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Question:
My boyfriend has onset diabeties...what do we need to do to get rid of it? Or he need to follow a certain diet? is there any medicine that he need to take? And how about hypertentions? To get his BP in normal what he need to do? is there any food that he is not allowed to eat or what is the best food for that? Many thanks!
Artimjo
Answer:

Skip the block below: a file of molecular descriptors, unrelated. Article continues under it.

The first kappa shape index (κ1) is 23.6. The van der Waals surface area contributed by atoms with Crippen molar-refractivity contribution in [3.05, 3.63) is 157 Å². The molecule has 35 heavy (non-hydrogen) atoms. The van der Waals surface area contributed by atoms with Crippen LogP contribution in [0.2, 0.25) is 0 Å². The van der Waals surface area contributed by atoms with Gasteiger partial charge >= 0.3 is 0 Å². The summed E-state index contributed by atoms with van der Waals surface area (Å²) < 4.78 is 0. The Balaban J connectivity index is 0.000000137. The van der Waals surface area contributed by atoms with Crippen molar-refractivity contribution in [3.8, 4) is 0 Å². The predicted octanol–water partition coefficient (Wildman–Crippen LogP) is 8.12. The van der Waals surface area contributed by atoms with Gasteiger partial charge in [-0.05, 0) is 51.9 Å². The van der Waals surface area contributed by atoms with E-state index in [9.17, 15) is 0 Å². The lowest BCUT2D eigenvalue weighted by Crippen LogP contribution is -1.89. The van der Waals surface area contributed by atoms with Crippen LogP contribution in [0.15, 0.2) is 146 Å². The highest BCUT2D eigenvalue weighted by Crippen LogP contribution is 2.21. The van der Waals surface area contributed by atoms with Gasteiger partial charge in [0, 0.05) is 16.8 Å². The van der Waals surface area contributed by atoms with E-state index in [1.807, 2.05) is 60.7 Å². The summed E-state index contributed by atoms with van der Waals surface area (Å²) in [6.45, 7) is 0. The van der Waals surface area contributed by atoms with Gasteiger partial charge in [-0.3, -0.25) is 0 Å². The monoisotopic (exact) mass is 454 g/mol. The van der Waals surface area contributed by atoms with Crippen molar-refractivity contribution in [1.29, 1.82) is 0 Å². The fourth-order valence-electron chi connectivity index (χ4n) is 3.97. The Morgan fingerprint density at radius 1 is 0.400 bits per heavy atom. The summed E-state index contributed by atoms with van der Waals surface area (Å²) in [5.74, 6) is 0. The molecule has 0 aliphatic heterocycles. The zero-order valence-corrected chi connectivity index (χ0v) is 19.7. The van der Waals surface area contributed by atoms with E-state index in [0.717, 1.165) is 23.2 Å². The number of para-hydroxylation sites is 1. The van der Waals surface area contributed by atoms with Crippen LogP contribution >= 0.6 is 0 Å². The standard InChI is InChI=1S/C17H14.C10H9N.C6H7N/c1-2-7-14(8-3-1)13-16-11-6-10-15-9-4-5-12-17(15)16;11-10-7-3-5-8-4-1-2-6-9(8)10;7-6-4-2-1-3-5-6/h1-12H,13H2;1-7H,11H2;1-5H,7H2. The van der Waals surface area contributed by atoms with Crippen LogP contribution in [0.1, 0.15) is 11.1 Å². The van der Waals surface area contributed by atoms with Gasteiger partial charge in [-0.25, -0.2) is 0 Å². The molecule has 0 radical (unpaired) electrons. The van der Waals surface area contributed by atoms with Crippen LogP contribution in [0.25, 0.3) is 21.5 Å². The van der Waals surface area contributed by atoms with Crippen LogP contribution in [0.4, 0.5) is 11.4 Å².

Thank you for your inquiry. You do not give the age of your boyfriend but I assume he is of an age where he has adult onset diabetes. Diabetes is a condition where there is too much glucose (sugar) in the blood. The food we eat is mostly changed into glucose and passed into the blood stream where it travels to the other parts of the body to give us energy. But the glucose has to be helped out of the bloodstream and into the body's cells by a hormone called insulin. If you have diabetes, either your pancreas isn't producing enough insulin or the insulin isn't working properly. The result is that glucose builds up in the bloodstream because it cannot enter the body's cells - and the cells in your body don't get the energy they need. There are 2 types of diabetes. People who get diabetes at an early age have insulin-dependent diabetes. The most common form of diabetes (85%) however is non-insulin dependent diabetes. It develops typically in people over 40 who are overweight and have a family history of diabetes. Diabetes can't be cured but serious long term complications are less likely to occur if the diabetes is well managed. He should: -Keep his blood glucose level as close to normal as possible by balancing food, exercise, and medication. (Some people are able to control their diabetes only with healthy eating and exercise. Others will need to take tablets or insulin injections as well). -Lose weight if he's overweight. This is the most important way for overweight people to control their diabetes but sensible weight loss is needed, not crash diets or skipping meals. -He should eat regular meals, with not too much food or too little at any one time, to help keep blood glucose levels within the normal range. -He should eat healthy food. With adult onset diabetes he doesn't need special diet foods - food for diabetes is good for the whole family. -He should eat mostly high fibre starchy foods such as wholemeal and wholegrain breads and cereals, brown rice, fruit and vegetables. -He should keep protein foods to small servings one-two meals a day, and use low fat versions, e.g., lean meat, chicken with the skin removed before cooking, low fat cheeses, and fish. If you cook for him (and I'm not saying you should!) try not to add fats or oils when cooking and if he cooks, advise him to do the same. -He should have only very small amounts of fats, oils, sugars, salt and alcohol (especially alcohol). -He should keep active. Exercise improves the circulation and uses energy which reduces the amount of glucose in the blood. -If he smokes he must stop immediately. Smoking narrows the blood vessels which increases the risk of circulation problems, heart attacks, strokes, and leg ulcers. -He will need to take special care of his feet because diabetes can cause circulation problems. He should regularly check for calluses, blisters, cracks, cuts, infections or bruises, and see his doctor if any concerns. -He should have his eyes checked regularly because it's all too easy for people with uncontrolled diabetes to get eye damage bad enough to go blind. Any blurring or worsening of vision, double vision, seeing dark spots, or feeling pressure or pain in the eyes should be reported immediately. Early treatment can reduce the risk of damage. -The doctor will have told him how often he should have blood tests. In general, people taking tablets should test glucose levels at least several days a week. Knowing blood glucose level helps to keep diabetes "balance" correct. Insulin and tablets can drop blood glucose too low if late for a meal, exercise more than usual, drink alcohol without food, take too much insulin or too many tablets, or if the body starts to need a lower dose. This is called a "hypo". The patient might feel weak, light headed, have double vision and pale sweaty skin, and feel confused or anxious or agitated - this is sometimes confused (by others) with the patient being drunk which can be dangerous if the patient ends up in police cells rather than hospital. He should take something sweet immediately, e.g., glucose tablets, jam, honey, sugar, soft drink, jelly beans, and follow this with a meal if this is due, or a snack. On a daily basis many diabetics feel well but diabetes can lead to long term damage if it is not controlled: -Stroke (blood vessels to the brain become blocked) -Heart attack (blood vessels to the heart become blocked) -Poor circulation to the feet which can sometimes lead to lack of sensitivity, numbness, ulcers and even gangrene -Blindness -Kidney failure -Nerve damage - leading to pain or numbness in the legs, diarrhea, incontinence, or male impotence. Hypertension is a different problem requiring individually prescribed treatment. The effects of hypertension on heart, eyes, and blood vessels are additive to those of diabetes therefore control of both is essential. Hope this helps. Best he sees his doctor for detailed explanations of how to adjust the particular diabetic medicine that he takes.
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